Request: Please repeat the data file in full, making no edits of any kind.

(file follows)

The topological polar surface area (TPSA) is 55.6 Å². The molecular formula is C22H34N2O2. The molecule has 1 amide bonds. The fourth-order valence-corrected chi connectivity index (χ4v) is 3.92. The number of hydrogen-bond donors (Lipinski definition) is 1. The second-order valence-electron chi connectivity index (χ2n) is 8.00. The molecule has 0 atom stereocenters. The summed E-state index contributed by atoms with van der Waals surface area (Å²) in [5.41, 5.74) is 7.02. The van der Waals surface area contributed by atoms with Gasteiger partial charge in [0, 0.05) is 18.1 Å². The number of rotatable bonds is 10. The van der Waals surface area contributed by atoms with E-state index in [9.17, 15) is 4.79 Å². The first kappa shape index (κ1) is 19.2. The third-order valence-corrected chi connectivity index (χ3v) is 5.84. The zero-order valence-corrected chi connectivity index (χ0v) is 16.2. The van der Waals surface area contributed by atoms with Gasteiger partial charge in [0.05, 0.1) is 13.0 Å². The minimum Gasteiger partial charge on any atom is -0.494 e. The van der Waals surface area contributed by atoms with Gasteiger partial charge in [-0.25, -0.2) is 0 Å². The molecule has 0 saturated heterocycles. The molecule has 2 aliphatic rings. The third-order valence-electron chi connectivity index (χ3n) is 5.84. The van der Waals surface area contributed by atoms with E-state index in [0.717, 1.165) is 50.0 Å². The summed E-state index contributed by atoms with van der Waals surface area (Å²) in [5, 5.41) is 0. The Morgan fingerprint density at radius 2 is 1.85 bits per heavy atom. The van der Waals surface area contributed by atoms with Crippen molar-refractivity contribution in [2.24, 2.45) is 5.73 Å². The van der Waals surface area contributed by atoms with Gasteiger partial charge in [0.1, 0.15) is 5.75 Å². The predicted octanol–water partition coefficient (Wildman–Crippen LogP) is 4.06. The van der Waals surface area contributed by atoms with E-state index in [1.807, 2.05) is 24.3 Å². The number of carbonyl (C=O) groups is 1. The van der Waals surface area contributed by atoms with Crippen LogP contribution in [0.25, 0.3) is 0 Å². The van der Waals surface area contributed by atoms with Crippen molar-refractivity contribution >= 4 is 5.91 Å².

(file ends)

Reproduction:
The topological polar surface area (TPSA) is 55.6 Å². The molecular formula is C22H34N2O2. The molecule has 1 amide bonds. The fourth-order valence-corrected chi connectivity index (χ4v) is 3.92. The number of hydrogen-bond donors (Lipinski definition) is 1. The second-order valence-electron chi connectivity index (χ2n) is 8.00. The molecule has 0 atom stereocenters. The summed E-state index contributed by atoms with van der Waals surface area (Å²) in [5.41, 5.74) is 7.02. The van der Waals surface area contributed by atoms with Gasteiger partial charge in [0, 0.05) is 18.1 Å². The number of rotatable bonds is 10. The van der Waals surface area contributed by atoms with E-state index in [9.17, 15) is 4.79 Å². The first kappa shape index (κ1) is 19.2. The third-order valence-corrected chi connectivity index (χ3v) is 5.84. The zero-order valence-corrected chi connectivity index (χ0v) is 16.2. The van der Waals surface area contributed by atoms with Gasteiger partial charge in [0.05, 0.1) is 13.0 Å². The minimum Gasteiger partial charge on any atom is -0.494 e. The van der Waals surface area contributed by atoms with Gasteiger partial charge in [-0.25, -0.2) is 0 Å². The molecule has 0 saturated heterocycles. The molecule has 2 aliphatic rings. The third-order valence-electron chi connectivity index (χ3n) is 5.84. The van der Waals surface area contributed by atoms with E-state index in [0.717, 1.165) is 50.0 Å². The summed E-state index contributed by atoms with van der Waals surface area (Å²) in [5, 5.41) is 0. The Morgan fingerprint density at radius 2 is 1.85 bits per heavy atom. The van der Waals surface area contributed by atoms with Crippen molar-refractivity contribution in [2.24, 2.45) is 5.73 Å². The van der Waals surface area contributed by atoms with Gasteiger partial charge in [0.1, 0.15) is 5.75 Å². The predicted octanol–water partition coefficient (Wildman–Crippen LogP) is 4.06. The van der Waals surface area contributed by atoms with E-state index in [1.807, 2.05) is 24.3 Å². The number of carbonyl (C=O) groups is 1. The van der Waals surface area contributed by atoms with Crippen LogP contribution in [0.25, 0.3) is 0 Å². The van der Waals surface area contributed by atoms with Crippen molar-refractivity contribution >= 4 is 5.91 Å².